Eliminating NOPD applicant college credit requirement will result in stronger police force

Emily Carmichael, Associate View Editor

Hang on for a minute...we're trying to find some more stories you might like.


Email This Story






The following is an opinion piece, and does not reflect the views of the Tulane Hullabaloo

The Civil Service Commission voted on Feb. 9 to reduce the level of education required to join the New Orleans Police Department per the request of Superintendent Michael Harrison. Under the new policy, aspiring officers are required to have graduated from high school and do not need to have completed 60 hours of college credit or military service as previously required. This move widens the chronically understaffed NOPD’s applicant pool, allowing for more potential hires. More hires means more officers. More officers means a safer New Orleans.

Even as Mayor Mitch Landrieu launched an aggressive hiring campaign to increase the force from around 1,100 to 1,575 officers, NOPD struggles to recruit new officers. There are interested individuals, but NOPD’s hiring standards have eliminated many potential officers from the applicant pool.  

More than one-third of the applicants in the first half of 2014 applied despite knowing that they did not meet NOPD’s educational standard. Another 30 percent did not even submit a transcript. Overall, in 2014, NOPD turned away 1,000 applicants because they did not meet the educational requirement.

NOPD cannot ensure the safety of New Orleanians if does not have enough officers to do so. A 2014 Inspector General report found that NOPD did not have enough manpower to adequately respond to citizen-generated calls for service, and recommended an increase in officers assigned to answer these calls. This lack in manpower has also contributed to a 30 percent decrease in the number of criminal bookings in the last four years despite a rise in the overall crime rate. Crime is falling through NOPD’s unmanned cracks.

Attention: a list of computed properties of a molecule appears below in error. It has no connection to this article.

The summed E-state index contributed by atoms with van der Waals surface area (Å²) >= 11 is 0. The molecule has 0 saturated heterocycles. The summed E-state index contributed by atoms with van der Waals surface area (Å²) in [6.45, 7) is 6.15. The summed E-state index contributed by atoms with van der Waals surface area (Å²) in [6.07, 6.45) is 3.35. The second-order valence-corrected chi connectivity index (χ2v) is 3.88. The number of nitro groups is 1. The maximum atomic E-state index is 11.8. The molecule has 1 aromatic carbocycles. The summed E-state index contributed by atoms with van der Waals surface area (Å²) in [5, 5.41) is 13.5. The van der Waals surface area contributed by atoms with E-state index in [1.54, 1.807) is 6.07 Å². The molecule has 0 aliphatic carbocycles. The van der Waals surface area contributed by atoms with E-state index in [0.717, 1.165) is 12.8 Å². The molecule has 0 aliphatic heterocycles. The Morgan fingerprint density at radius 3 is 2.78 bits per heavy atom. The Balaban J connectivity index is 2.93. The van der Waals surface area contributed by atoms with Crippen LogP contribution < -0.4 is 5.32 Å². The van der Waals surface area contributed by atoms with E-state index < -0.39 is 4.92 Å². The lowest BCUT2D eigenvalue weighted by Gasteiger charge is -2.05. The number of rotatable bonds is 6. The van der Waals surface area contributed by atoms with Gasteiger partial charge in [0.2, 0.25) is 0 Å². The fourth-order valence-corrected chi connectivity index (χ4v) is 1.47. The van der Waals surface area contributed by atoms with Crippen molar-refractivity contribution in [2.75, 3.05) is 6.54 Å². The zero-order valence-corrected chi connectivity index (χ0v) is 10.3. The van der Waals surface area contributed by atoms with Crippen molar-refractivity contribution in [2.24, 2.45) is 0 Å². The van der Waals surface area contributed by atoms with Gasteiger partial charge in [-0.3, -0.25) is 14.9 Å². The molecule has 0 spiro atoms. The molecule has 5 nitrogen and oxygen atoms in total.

Reducing the education requirement will not only allow for a larger police force, but a more diverse one. Lower income areas tend to have low high school graduation rates and subsequently even lower rates of college graduation, while having higher minority populations and crime rates. The new education requirement will allow NOPD to hire from these areas and increase racial and social diversity. This could help bolster police relations in these areas as the new officers could help create connections and have more insight into the neighborhoods like New Orleans East and Central City. It will also provide a better employment option to New Orleans’ more economically challenged areas. 

Critics of this policy worry that NOPD should hold people to a higher educational standard if they plan to give them the right to take a life — even though the United States military finds a GED sufficient to enlist and do just that. The reduced education requirement only allows more people to get their foot in the door. Applicants still have to undergo written tests, interviews, physical evaluations and graduate the police academy before they can wear a badge. The NOPD has also added a human resource professional to their review panel to help maintain the rigor of the hiring process. In addition, NOPD requires a college degree to become a sergeant and offers a pay increase of $100 for each level of higher education attained. 

The city of New Orleans made a smart move by reducing the level of education requirement to join NOPD. Now the department can expand its force with greater ease and use the increased manpower to keep New Orleans safer. A safer city allow citizens to feel more comfortable in their neighborhoods and interact with the local community, boosting local morale and the economy. Ultimately, NOPD has taken a step in the right direction toward making New Orleans a happier, safer place to live. 

Emily Carmichael is a freshman in the Newcomb-Tulane College. She can be reached for comment at [email protected]